After days of drenching downpours and catastrophic flooding unfolded across a large swath of the United States last week, AccuWeather forecasters remain very concerned for a repeat performance from Mother Nature in the coming days.

Last week, torrential rainfall triggered destructive flooding across multiple communities east of the Mississippi River.

Last Tuesday, large portions of the St. Louis metro were under water and hundreds of people had to be rescued after a foot of rain fell in some locations over the course of just 24 hours. The threat shifted east as the week progressed and by Thursday, historic flooding devastated several towns in eastern Kentucky, leaving at least 26 people dead.

These instances of destructive flooding were brought to life as a result of a slow-moving front tracking across central and southern portions of the country. Drenching storms along this slow-moving front were able to exhibit a phenomenon known as training which caused the hardest-hit areas to record colossal rainfall totals.

AccuWeather forecasters warn that a similar atmospheric setup is expected to last into Monday, that can ultimately aggravate flooding concerns in hard-hit communities and create new issues elsewhere.

Drenching storms are forecast to fire up daily through Monday across a more than 800-mile-long corridor of the southern and eastern U.S. Persistent showers and thunderstorms will pop up by the afternoon hours each day and remain active into the overnight.

With this activity, the threat for flooding will encompass large portions of Tennessee, Kentucky, West Virginia, Virginia and North Carolina.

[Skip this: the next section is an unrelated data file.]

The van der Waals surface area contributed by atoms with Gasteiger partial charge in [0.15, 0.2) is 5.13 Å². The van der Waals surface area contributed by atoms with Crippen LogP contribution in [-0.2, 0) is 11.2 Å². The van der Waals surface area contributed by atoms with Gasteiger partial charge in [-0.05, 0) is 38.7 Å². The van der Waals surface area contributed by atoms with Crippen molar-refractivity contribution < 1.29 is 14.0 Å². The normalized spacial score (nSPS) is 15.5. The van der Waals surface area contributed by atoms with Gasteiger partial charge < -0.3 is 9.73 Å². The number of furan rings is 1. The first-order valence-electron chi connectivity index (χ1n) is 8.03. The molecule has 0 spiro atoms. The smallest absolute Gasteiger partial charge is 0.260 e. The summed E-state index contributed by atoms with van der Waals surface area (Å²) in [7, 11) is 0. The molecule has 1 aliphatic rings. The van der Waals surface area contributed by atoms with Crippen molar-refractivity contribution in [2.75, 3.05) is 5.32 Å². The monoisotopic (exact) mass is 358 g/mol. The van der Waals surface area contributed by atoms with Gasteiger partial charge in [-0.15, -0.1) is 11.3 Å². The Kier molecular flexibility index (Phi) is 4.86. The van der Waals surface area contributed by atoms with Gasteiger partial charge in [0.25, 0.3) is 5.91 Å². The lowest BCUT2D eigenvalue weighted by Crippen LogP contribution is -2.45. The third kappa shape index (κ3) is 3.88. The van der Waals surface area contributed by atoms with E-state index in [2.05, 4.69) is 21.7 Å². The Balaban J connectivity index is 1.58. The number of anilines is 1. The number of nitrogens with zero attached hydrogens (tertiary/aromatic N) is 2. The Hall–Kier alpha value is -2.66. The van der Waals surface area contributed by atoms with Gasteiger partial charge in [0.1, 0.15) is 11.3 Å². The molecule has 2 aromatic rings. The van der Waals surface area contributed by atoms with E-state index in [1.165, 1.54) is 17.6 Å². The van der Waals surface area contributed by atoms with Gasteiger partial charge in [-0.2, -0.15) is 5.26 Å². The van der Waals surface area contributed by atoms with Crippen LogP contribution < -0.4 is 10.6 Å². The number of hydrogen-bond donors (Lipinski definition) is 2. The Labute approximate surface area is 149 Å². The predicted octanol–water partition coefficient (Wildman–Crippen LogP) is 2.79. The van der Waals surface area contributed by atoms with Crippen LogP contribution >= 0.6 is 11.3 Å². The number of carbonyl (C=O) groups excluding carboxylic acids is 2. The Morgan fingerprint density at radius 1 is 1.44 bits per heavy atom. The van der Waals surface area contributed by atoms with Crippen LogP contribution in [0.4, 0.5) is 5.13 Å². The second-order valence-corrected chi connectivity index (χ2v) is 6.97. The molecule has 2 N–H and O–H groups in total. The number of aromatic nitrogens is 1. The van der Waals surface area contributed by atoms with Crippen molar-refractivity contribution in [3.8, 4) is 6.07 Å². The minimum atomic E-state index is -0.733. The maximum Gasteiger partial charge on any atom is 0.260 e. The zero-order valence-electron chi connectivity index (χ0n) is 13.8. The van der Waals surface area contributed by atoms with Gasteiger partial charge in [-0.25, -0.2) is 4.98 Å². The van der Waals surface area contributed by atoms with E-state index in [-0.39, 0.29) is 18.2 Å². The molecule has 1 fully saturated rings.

“Due to the recent heavy rains across portions of Kentucky, Tennessee and the Virginias, the soil is incapable of retaining water, resulting in major flash flooding concerns,” AccuWeather Meteorologist Brandon Buckingham explained.


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Residents and travelers across the Tennessee Valley will need to stay alert for flooding dangers, as hazardous conditions can develop very quickly. Low-lying areas along small streams and secondary rivers or poor-drainage zones are often the most troublesome spots to be near when torrential rainfall occurs.

Into Sunday night, the focus of the heaviest storms will be on the Tennesse Valley and portions of the Ozark Mountains. The Ozarks were pounded by rainfall to end the week as some locations in Arkansas and Missouri picked up half a foot of rain.

36-hour rainfall totals as of Saturday night.

Sunday night, the core of the heaviest storms will shift and target the central Appalachians and mid-Atlantic.

Areas at the greatest risk for flooding concerns to arise early this week include cities like Nashville and Knoxville, Tennessee; Roanoke, Virginia; and Winston-Salem, North Carolina. Southeastern Kentucky also remains firmly in the danger zone for downpours through Monday.

“While the same extreme rainfall amounts observed in southeast Kentucky a few days ago are not expected through the early week, there can easily be enough rain to hamper cleanup efforts and possibly send rivers back into flood stage,” Buckingham cautioned.

Although flash flooding as a result of heavy rainfall is a serious threat to lives and property, any rainfall that permeates the ground across the Southern and Eastern states helps to alleviate drought concerns.

Saturated soil will also help keep temperatures from skyrocketing across the southeastern quarter of the United States once persistent storminess comes to an end.

“Moist soil will not heat up as much or as quickly as dry soil due to the energy involved in the process of evaporation,” AccuWeather Senior Meteorologist Tyler Roys explained. “This will work to keep temperatures this week at typical summer levels across the Tennessee Valley and surrounding areas, rather than the record-challenging levels forecast to occur farther north.”

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